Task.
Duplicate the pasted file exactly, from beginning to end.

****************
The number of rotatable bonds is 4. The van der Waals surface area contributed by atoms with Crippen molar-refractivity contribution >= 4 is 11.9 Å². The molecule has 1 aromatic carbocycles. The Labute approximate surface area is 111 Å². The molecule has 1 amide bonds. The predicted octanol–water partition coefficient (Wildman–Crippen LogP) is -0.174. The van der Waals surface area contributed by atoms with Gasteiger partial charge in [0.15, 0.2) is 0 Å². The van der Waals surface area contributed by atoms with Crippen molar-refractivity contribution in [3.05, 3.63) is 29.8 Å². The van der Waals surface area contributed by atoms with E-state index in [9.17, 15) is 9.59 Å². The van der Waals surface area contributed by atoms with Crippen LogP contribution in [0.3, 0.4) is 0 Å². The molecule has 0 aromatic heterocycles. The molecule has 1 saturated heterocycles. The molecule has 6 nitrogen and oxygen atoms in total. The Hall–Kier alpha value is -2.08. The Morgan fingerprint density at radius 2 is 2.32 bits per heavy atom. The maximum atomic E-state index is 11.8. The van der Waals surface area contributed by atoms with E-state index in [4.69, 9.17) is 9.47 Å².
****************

The number of rotatable bonds is 4. The van der Waals surface area contributed by atoms with Crippen molar-refractivity contribution >= 4 is 11.9 Å². The molecule has 1 aromatic carbocycles. The Labute approximate surface area is 111 Å². The molecule has 1 amide bonds. The predicted octanol–water partition coefficient (Wildman–Crippen LogP) is -0.174. The van der Waals surface area contributed by atoms with Gasteiger partial charge in [0.15, 0.2) is 0 Å². The van der Waals surface area contributed by atoms with Crippen molar-refractivity contribution in [3.05, 3.63) is 29.8 Å². The van der Waals surface area contributed by atoms with E-state index in [9.17, 15) is 9.59 Å². The van der Waals surface area contributed by atoms with Crippen LogP contribution in [0.3, 0.4) is 0 Å². The molecule has 0 aromatic heterocycles. The molecule has 1 saturated heterocycles. The molecule has 6 nitrogen and oxygen atoms in total. The Hall–Kier alpha value is -2.08. The Morgan fingerprint density at radius 2 is 2.32 bits per heavy atom. The maximum atomic E-state index is 11.8. The van der Waals surface area contributed by atoms with E-state index in [4.69, 9.17) is 9.47 Å².